Jay is all for it. The last time he watched a race, jockeys rode upright with long stirrups—which tells horse-historian Steve how long it’s been since he visited earth (1895 or thereabouts). He’s eager to see how racing has evolved, and he’s as excited as Steve to see how Flame compares to actual, professional racehorses.

There are complications, naturally. Basic logistics—how to get Flame off the island and onto the spaceship, and then how to get him to Cuba and entered in the race. Weather presents problems. Flame himself needs superfast training, conditioning, and desensitizing. Plus there are the rules and regulations of the alien ship. Jay is breaking just about every one of them, but he blackmails Flick and mind-bends the reluctant Steve, because he wants to see Flame race.

We all know it has to happen. Steve prevails on Flame with the help of a “magic hackamore,” which is a living thing in bitless-bridle form. It seems to be an extension of the ship, which itself is alive and at least semi-sentient. The hackamore calms the horse, enhances the bond between him and Steve, and helps speed up the training.

There’s a lot to do. Flame has to follow Steve through some very constricted tunnels to the boat, then load on the boat and cross a not insignificant stretch of ocean to the ship. He has to enter the ship, where he’s kept in a sort of stasis, but when he exits, there’s a shuttle ride to Cuba, a couple of days in a stall (with a blanket on), and a trek by horse van to the racetrack, where he has to run against eight other stallions.

That race is something. Flame is out to kill! Kill! KILL! rival stallions. Steve figures out how to use this raving aggression to win—but he can’t stay around to collect the prize, because [a] he’s not supposed to be within two thousand miles of the place (even disguised by alien technology, he’s riding a highly recognizable horse), and [b] Flame will kill somebody if he doesn’t get out of there fast.

Steve doesn’t care about the glory or the money. He just wants proof that Flame is the fastest horse in the world. He gets that, and further complications as the aliens are called back to the ship on an emergency; they manage to deliver him and his horse to the island, but it’s a very near thing.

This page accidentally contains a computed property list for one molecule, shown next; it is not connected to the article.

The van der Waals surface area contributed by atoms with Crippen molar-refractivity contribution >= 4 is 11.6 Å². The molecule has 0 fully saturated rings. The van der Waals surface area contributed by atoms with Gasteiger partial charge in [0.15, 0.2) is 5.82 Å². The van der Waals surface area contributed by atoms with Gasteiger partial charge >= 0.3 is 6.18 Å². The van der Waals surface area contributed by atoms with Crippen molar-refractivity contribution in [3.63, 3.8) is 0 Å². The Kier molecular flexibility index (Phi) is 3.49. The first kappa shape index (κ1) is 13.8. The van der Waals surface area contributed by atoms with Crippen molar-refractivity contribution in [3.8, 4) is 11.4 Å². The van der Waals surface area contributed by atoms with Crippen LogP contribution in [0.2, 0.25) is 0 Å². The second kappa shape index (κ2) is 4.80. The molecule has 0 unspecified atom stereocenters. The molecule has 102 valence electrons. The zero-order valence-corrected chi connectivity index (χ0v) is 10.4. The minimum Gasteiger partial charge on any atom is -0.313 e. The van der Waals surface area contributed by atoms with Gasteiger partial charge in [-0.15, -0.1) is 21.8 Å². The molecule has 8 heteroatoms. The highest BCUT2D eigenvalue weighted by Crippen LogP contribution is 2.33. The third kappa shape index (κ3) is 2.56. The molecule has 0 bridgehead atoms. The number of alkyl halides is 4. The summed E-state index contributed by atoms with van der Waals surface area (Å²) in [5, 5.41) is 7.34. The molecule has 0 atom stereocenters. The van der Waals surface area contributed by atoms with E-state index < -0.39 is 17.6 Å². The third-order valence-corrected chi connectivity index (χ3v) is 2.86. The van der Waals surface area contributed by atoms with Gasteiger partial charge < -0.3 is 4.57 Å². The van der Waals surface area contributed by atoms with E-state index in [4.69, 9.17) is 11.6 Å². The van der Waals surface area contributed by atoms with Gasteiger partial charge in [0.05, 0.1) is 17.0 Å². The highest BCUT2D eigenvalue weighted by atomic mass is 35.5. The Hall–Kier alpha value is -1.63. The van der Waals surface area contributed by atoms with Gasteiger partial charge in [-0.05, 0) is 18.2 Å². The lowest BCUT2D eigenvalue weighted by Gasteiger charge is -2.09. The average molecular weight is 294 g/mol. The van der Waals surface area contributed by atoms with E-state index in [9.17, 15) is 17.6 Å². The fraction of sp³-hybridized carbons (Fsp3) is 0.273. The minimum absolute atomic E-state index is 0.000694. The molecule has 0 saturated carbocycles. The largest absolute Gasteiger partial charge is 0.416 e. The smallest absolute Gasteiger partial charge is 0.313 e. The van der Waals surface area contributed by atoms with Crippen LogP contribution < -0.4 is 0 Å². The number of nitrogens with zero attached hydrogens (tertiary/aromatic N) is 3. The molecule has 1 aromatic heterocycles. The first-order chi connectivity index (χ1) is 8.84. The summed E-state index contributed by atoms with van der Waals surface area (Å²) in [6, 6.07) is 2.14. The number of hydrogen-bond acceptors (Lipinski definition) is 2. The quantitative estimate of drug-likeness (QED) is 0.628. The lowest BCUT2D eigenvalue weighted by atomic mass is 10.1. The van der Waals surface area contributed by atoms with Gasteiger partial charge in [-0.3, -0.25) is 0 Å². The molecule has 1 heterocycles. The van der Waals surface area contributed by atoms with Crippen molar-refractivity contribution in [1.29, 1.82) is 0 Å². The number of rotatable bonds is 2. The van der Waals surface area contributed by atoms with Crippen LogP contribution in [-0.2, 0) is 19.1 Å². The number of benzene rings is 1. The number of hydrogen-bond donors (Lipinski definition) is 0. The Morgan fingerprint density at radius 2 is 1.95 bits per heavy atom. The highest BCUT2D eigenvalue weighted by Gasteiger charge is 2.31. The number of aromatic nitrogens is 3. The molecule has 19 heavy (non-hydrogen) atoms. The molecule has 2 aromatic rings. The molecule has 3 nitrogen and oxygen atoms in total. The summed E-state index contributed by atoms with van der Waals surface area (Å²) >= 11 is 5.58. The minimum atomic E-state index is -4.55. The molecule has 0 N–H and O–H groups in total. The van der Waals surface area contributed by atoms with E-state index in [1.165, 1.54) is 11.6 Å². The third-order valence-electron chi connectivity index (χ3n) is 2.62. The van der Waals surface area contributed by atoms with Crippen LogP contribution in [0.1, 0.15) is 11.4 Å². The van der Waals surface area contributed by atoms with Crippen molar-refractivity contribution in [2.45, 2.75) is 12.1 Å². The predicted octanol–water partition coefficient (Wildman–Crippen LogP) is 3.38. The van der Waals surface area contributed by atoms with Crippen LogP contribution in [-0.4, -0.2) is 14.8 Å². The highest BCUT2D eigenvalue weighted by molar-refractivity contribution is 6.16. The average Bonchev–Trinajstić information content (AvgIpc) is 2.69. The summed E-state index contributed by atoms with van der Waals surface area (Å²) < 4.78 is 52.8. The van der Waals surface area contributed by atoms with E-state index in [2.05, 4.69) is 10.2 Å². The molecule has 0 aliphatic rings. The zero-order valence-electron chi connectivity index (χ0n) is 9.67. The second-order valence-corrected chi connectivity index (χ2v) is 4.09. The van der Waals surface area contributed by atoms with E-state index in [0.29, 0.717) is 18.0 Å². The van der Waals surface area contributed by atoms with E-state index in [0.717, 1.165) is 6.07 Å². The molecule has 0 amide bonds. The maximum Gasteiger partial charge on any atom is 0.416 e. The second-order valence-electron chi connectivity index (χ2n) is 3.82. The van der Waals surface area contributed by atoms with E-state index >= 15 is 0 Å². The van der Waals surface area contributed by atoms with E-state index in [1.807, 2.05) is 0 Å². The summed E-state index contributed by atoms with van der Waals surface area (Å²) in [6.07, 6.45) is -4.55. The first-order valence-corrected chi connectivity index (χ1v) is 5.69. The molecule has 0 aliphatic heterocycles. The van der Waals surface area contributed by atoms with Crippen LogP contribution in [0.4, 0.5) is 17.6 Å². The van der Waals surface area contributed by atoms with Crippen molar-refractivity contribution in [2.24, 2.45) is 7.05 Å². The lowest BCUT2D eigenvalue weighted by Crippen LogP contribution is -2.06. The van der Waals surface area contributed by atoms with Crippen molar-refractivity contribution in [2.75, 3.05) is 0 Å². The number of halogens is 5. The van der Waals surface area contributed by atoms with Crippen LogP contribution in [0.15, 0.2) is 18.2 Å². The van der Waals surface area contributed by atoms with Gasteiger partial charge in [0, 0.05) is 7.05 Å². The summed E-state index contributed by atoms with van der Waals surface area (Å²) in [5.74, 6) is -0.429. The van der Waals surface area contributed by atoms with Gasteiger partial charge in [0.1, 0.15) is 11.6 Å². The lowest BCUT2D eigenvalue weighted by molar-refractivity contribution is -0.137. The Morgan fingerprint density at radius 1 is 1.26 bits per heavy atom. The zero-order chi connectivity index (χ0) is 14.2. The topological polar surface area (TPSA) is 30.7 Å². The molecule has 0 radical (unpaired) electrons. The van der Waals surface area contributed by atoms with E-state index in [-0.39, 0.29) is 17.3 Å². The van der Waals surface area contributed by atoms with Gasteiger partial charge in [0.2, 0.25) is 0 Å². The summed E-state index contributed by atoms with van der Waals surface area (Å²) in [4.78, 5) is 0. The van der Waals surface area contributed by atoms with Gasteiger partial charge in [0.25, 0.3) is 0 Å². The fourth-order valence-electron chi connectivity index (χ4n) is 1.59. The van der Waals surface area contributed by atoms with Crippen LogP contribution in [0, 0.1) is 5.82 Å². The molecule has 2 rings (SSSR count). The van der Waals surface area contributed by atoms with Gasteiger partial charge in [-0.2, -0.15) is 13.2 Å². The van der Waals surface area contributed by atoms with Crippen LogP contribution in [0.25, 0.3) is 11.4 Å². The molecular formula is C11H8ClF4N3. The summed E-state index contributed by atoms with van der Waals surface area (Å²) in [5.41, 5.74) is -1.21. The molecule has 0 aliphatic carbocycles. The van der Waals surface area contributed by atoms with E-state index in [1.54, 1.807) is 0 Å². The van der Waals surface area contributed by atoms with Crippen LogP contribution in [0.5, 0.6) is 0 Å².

And then he wakes up, and oh, what a dream.

Except…

Definitely stay for the epilogue.

Farley’s science fiction is amazingly sophisticated for 1955. There’s a living ship, shape-shifting telepathic aliens, and a hint of an interstellar society that runs tours to Earth. And actual credible horses with actual credible worldbuilding.

The race is a fantasy, and it’s clear there are obstacles that only alien intervention can fix. Getting a feral stallion off his island and away from his herd, asking him to tolerate the confinement of a stall and a horse van, and entering him in a race with no prior training or experience of running with other stallions, all inside of a week, is impossible. But even with alien help, Steve has to be a horse trainer. He shows us what it takes to load a horse on a boat and get into a stall and a van. He figures out how to use Flame’s rampant hormones to advantage in the race. He gives us real horse-stuff in among the dazzling fantasy. Then in the end he, or rather the aliens, puts it all back where it was before. Except…

That epilogue. Oh yeah.

There are some very nice little bits of horse-lore and gentle satire. Jay is horrified that Steve runs Flame all over the island and then doesn’t cool him out or blanket him. Why, that’s terrible! No, says Steve, that’s a wild horse versus the domesticated racehorses Jay knows.

At the race, the difference between the feral and the domesticated is abundantly clear. The other horses ignore each other; they’re there to run, and running is what they’ve been bred for. Flame the wild herd stallion loves to run, but when he’s surrounded by stallions, all he wants to do is kill them. Steve gets him to focus on one and charge him, then Steve swerves him off balance and aims him at the next one. When there aren’t any more to challenge and there’s only open track ahead, and there’s serious danger of Flame turning back to kill the horse behind him, the outrider’s horse waiting past the finish line offers one last target. It’s all Steve can do to keep Flame from killing the poor pony; then he has to get the furious stallion off the track before the press and the fans get there.